• Get-UserLogonSessionHistory.ps1
    This script finds all logon, logoff and total active session times of all users on all computers specified. For this script to function as expected, the advanced AD policies; Audit Logon, Audit Logoff and Audit Other Logon/Logoff Events must be enabled and targeted to the appropriate computers via GPO.

Active Directory Groups

  • Get-AdGroupMembershipChange.ps1
    This script queries multiple Active Directory groups for new members in a domain. It records group membership in a CSV file in the same location as the script is located. On the script’s initial run it will simply record all members of all groups into this CSV file. On subsequent runs it will query each group’s member list and compare that list to what’s in the CSV file. If any differences are found (added or removed) the script will update the CSV file to reflect current memberships and notify an administrator of which members were either added or removed.
  • Get-EmptyGroup.ps1
    This function queries the Active Directory domain the initiating computer is in for all groups that have no members. This is common when attempting to find groups that can be removed. This does not include default AD groups like Domain Computers, Domain Users, etc.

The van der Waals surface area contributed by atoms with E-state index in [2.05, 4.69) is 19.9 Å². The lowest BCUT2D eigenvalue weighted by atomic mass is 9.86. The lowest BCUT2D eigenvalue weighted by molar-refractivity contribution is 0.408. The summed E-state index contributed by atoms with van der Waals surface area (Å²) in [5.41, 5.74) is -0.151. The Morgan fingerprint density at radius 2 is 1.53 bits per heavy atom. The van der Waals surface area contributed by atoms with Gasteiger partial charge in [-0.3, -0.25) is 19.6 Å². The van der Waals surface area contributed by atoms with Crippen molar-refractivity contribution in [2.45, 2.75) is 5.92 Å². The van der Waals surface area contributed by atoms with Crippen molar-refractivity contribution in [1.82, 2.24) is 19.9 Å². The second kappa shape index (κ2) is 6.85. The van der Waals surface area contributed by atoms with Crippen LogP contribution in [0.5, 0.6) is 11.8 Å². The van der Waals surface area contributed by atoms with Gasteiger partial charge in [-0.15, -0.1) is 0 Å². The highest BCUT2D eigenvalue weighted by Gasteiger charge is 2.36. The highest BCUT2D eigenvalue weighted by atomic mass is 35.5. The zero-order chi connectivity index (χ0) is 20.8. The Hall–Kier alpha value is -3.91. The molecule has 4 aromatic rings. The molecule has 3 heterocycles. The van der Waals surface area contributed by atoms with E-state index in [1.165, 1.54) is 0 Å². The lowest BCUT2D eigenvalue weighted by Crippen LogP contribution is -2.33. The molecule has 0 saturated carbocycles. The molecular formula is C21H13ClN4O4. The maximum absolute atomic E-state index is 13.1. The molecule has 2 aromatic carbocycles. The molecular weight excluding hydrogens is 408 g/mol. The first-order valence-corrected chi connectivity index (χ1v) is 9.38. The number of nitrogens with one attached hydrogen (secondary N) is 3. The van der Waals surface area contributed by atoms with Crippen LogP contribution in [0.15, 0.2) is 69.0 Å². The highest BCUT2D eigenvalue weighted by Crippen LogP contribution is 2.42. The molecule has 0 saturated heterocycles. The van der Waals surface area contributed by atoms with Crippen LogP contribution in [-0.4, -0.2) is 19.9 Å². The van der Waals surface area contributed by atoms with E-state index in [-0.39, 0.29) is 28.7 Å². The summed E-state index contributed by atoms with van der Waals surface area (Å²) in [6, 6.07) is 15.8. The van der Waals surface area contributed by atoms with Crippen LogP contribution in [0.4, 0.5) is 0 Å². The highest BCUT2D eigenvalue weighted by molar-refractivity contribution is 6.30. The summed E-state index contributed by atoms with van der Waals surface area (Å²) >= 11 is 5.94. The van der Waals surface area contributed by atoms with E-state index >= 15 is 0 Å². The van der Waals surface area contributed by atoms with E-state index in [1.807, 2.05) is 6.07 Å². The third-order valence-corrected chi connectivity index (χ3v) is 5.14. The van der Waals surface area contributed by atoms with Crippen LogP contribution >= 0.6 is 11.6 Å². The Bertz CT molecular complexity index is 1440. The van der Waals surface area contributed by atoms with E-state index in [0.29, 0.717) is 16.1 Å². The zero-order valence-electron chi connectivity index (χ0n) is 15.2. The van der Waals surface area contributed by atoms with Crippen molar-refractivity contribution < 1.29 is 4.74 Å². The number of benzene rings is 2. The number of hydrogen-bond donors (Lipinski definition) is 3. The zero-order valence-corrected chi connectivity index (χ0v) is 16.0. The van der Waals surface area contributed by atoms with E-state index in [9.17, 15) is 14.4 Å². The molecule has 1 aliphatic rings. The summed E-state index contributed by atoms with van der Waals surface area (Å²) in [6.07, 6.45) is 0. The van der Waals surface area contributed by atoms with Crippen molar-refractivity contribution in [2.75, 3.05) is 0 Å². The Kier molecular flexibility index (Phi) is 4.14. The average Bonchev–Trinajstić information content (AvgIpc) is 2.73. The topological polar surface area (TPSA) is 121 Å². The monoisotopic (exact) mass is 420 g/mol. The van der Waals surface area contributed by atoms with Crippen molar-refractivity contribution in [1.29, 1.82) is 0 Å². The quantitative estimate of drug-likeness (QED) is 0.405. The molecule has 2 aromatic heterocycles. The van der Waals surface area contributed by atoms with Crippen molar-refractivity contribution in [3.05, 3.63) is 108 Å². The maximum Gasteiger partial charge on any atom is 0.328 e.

• New-AdGroupMembershipMonitor.ps1
    I liked writing this script because it was a foray into security. This script actively monitors an Active Directory group for any membership changes. If any members are added or removed, it can notify you.


  • CompareIEGPO.ps1
    This is an old script but still useful I used to compare two GPOs. This script pulls registry information the GPOs set and compares them to see what the differences are.
  • Get-DisabledGpo.ps1
    This function queries the Active Directory domain the initiating computer is in for all GPOs that either have their computer, user or both settings disabled. This is common when attempting to find GPOs that can be removed.
  • Get-GPO-Reg-Settings.ps1
    Using and some magic, this scripts pulls all of the registry settings one or more GPOs set when applied.
  • Get-GPOs-Linked-To-Empty-OUs.ps1
    This is another good example of a script you can use when cleaning up AD. This one was used to find GPOs that weren’t doing anything at all because they were linked to empty OUs.
  • Get-Gpo-Setting.ps1
    An OK example of finding GPO registry settings.
  • Get-Inactive-GPO-Settings.ps1
    This script finds all GPOs in the current domain which have either the user or computer configuration section enabled yet have no settings enabled in that section. Good script for AD cleanup work.
  • Get-Inactive-GPOs.ps1
    Another example of how to pull GPOs that are not being used anymore.
  • Get-UnlinkedGpo.ps1